In this study, we designed and prepared a novel imaging probe, which was composed of silicon-wrapped quantum dots and magnetic nanoparticles with the aim of enhancing their biocompatibility. Our results show that prepared silicon-wrapped quantum dots and magnetic nanoparticles are very stable, and own strong fluorescent signals and magnetic intensity. Using the strong fluorescent signals of as-prepared nanoprobes, we successfully obtained the fluorescent images of in vivo gastric cancer tissues with 5 mm in diameter in nude mice model. Using the strong magnetic signals of as-prepared nanoprobes, we also successfully obtained MR images of in vivo gastric cancer tissues with 5 mm in diameter in nude mice model. Compared with previous reports, bigger size of tumor tissues (>5 mm ) could be easily imaged by using fluorescent imaging and MRI imaging, as a contrast, our results showed that as-prepared nanoprobes can detect smaller size of tumor tissues (less 5 mm in diameter), which markedly improved the sensitivity of detection method. Our result also is the first time to report dual-modal targeting imaging of in vivo gastric cancer tissues.

How to target in vivo gastric cancer tissues is also a challengeable problem. Up to date, no specific gastric cancer biomarkers were reported. Although HER-2 protein was confirmed to have positive expression in 6-35% of gastric cancer tissues[28-31], HER-2 protein also exhibits over-expression in many tumor tissues such as breast cancer, lung cancer, colon cancer, etc, therefore HER-2 should not be specific biomarker for gastric cancer. Our results showed that BRCAA1 antigen is only over-expressed in 64% or so of gastric cancer tissues from clinical surgery patients, we also confirmed that BRCAA1 antigen is over-expressed in some gastric cancer cell lines such as MKN-1, MKN-74, SGC-7901, KATO-III and MGC803[6-9]. We used MGC803 cells to prepare nude mice model loaded with gastric cancer, and successfully observed that as-prepared nanoprobes preferentially accumulated in tumor tissues compared with normal control tissues, and as the post-injection time increased. We also observed that injected nanoprobes in the whole body exhibited the time-dependent clearance and the fluorescent signals gradually decreased as the time elapsed due to the liver-cholecyst excretion system and kidney clearness of as-prepared nanoprobes. Several reports showed that kidney only clear nanoparticles with 5 nm in diameter, in our study, we observed that as-prepared nanoprobes with 50 nm in diameter also could be cleared within 12 h. This concrete mechanism is under way.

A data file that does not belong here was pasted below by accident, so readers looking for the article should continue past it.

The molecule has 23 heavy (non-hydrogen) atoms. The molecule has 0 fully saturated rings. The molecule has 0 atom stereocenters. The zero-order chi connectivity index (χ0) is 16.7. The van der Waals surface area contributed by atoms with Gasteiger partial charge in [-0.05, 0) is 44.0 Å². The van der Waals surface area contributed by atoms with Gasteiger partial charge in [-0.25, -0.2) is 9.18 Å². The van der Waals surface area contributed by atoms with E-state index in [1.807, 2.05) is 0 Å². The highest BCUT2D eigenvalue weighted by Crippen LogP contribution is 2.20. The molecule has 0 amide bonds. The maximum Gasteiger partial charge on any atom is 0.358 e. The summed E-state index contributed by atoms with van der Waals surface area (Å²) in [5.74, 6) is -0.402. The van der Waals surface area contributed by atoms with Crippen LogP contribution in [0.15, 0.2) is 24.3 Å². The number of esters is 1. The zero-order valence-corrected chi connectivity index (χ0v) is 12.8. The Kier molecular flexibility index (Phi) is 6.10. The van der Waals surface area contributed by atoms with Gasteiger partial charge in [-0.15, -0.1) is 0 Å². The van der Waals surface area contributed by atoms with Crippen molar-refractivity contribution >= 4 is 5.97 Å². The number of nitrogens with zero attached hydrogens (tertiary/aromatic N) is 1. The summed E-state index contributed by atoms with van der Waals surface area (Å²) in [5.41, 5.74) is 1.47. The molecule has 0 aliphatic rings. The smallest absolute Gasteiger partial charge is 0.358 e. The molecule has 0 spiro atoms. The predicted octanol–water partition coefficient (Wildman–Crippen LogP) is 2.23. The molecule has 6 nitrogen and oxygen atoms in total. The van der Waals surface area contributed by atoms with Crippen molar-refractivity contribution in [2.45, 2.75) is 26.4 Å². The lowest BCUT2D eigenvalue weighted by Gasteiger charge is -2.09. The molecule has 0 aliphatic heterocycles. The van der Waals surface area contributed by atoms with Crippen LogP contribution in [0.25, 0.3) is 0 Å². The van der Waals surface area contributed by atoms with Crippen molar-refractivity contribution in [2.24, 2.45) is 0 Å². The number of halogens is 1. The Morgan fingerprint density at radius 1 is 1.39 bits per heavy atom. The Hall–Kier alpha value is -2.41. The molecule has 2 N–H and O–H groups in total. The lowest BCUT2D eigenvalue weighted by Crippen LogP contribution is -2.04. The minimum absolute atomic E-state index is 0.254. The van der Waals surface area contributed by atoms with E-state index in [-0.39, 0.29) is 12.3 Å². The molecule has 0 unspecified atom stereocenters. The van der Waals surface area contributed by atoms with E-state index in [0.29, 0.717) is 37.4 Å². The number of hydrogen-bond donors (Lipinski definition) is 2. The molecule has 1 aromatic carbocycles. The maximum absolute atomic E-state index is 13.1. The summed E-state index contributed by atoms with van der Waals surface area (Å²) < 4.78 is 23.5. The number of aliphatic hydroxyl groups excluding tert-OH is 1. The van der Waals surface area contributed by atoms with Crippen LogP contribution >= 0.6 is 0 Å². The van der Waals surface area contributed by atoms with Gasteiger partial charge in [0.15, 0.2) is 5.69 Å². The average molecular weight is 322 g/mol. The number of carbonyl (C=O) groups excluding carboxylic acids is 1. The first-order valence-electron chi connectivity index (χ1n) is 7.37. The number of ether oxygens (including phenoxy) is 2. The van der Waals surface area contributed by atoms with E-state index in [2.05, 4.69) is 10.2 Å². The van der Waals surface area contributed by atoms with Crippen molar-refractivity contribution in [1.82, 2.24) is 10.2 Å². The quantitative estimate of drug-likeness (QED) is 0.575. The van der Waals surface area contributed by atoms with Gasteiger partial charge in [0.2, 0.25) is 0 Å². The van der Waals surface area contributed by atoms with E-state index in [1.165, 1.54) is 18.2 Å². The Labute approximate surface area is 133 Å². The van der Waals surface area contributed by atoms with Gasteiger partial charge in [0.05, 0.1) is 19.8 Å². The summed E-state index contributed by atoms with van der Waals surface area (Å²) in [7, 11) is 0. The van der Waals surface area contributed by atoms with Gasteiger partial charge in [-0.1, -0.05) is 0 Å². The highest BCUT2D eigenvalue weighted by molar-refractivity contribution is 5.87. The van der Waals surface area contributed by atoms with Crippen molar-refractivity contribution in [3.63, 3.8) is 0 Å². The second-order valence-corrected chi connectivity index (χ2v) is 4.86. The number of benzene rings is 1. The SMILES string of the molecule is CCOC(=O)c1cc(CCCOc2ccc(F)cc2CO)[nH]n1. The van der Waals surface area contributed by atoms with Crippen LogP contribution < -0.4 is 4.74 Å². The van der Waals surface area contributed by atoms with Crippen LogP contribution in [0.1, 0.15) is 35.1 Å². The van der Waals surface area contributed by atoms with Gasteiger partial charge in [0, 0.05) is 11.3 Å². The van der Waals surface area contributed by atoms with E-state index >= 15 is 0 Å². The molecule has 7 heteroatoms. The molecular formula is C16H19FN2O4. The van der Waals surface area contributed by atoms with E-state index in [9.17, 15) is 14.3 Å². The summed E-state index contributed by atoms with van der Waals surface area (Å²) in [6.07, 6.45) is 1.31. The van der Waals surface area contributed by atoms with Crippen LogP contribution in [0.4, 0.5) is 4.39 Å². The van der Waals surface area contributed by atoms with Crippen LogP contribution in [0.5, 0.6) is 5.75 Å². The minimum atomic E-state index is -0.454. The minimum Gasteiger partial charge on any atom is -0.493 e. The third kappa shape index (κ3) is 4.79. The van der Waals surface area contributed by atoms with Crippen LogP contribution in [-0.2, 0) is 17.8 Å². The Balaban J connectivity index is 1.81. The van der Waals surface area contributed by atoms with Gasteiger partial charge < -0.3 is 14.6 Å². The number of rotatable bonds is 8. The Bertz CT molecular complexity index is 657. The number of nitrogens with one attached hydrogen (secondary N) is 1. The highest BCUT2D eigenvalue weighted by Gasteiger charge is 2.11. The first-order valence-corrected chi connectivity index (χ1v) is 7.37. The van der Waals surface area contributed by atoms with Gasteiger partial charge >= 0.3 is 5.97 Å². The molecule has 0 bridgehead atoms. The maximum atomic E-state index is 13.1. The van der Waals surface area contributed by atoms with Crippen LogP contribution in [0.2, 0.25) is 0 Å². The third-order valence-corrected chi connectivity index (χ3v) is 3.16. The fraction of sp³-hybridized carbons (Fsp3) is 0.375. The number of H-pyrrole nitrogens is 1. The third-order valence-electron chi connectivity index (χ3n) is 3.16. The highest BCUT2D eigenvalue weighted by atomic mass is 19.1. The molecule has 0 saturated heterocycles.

Nanoprobe biosafety is also an important problem[44], which decides the application prospect of as-prepared nanoprobes. Our results fully showed that as-prepared nanoprobes did not damage important organs including liver, kidney, heart, lung, etc, also did not exhibit long-term staying in important organs, which highly suggest that as-prepared nanoprobes own good biocompatibility, and have great potential in applications such as dual model imaging and selective therapy of early gastric cancer.

Conclusion

We successfully prepared a novel anti-BRCAA1-FMNPs nanoprobes, which can be used for in vivo two modal imaging such as fluorescent imaging and magnetic resonance imaging, and own an obviously specific targeting ability toward a gastric cancer tissues with 5 mm in diameter during 0.5 h and 12 h of post-injection, and own good biocompatibility. This should be first report. The as-prepared multifunctional nanoprobes also can be used for hyperthermia therapy of gastric cancer under in vitro alternating magnetic field irradiation, and have great potential in applications such as simultaneous imaging and targeting therapy of clinical gastric cancer in near future.

Materials and methods

Preparation of anti-BRCAA1 monoclonal Antibodies